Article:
"William Kingdon Clifford was a noted mathematician, philosopher and popularizer of science in the Victorian era. Although he made major contributions in the field of geometry, he is perhaps best known for a short essay he wrote in 1876, entitled 'The Ethics of Belief', in which he argued that 'It is wrong always, everywhere, and for any one, to believe anything upon insufficient evidence'. Delivered initially as an address to the August Metaphysical Society, whose members included such luminaries as Alfred Lord Tennyson, William Gladstone, T. H. Huxley, and assorted clerics, scientists, and philosophers of differing metaphysical views, 'The Ethics of Belief' became a rallying cry for freethinkers and a bone of contention for religious apologists. It continues to be discussed today as an exemplar of what is called 'evidentialism', a key point in current philosophy of religion debates over justification of knowledge claims." [Madigan]
In "W. K. Clifford and The Ethics of Belief", Timothy J. Madigan examines the continuing relevance of Clifford's work to epistemological and ethical concerns. He places the essay within the historical context, especially the so-called 'Victorian Crisis of Faith' of which Clifford was a key player. Clifford's own life and interests are dealt with as well, along with the responses to his essay by his contemporaries, the most famous of which was 'The Will to Believe' by William James. Madigan provides an overview of modern-day critics of Cliffordian evidentialism, as well as examining thinkers who were positively influenced by him, including Bertrand Russell, who was perhaps Clifford's most influential successor as an advocate of intellectual honesty. The book ends with a defense of 'The Ethics of Belief' from a virtue-theory approach, and argues that Clifford utilizes an 'as-if' methodology to encourage intellectual inquiry and communal truth-seeking. [Amazon]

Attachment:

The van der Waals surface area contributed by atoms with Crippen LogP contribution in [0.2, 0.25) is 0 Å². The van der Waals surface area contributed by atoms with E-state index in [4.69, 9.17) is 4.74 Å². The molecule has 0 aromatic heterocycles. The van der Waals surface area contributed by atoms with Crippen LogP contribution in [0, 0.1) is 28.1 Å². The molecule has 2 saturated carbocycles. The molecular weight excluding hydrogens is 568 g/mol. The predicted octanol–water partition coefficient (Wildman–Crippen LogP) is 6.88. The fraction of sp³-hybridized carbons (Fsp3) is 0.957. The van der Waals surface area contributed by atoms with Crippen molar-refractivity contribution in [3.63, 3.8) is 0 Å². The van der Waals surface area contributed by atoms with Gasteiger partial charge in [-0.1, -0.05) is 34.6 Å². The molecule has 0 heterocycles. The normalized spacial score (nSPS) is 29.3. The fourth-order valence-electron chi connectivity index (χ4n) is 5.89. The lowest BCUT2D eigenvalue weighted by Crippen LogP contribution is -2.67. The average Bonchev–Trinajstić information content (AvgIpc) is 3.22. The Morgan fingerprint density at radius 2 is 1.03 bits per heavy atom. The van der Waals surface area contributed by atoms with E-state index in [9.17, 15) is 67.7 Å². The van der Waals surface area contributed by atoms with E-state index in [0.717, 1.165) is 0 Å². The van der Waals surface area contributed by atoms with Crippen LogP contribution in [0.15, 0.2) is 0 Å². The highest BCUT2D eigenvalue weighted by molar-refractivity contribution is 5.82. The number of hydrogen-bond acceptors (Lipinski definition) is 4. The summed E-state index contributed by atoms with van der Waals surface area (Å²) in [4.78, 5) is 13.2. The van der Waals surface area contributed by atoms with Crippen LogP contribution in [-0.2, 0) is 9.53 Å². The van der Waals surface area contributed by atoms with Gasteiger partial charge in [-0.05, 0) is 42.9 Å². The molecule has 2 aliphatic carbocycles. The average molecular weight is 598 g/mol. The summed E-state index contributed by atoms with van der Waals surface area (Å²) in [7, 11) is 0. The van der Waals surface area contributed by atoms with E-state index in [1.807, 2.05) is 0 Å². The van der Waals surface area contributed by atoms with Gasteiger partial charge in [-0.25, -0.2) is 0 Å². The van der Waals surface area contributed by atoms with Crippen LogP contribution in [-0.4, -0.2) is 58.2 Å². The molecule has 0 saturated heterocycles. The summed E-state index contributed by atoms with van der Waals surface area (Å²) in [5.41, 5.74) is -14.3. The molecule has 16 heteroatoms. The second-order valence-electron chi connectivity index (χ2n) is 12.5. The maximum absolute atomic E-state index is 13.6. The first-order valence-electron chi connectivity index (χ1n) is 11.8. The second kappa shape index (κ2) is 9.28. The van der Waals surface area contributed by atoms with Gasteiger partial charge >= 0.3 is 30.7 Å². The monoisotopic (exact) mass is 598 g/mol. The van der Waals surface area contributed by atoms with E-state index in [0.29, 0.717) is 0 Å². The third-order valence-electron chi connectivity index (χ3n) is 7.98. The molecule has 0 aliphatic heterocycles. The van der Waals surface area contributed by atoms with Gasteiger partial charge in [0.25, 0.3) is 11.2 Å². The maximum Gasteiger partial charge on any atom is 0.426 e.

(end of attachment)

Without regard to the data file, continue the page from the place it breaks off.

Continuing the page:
Lucy Lane Clifford (2 August 1846 - 21 April 1929) novelist and journalist. She married the mathematician and philosopher William Kingdon Clifford in 1875.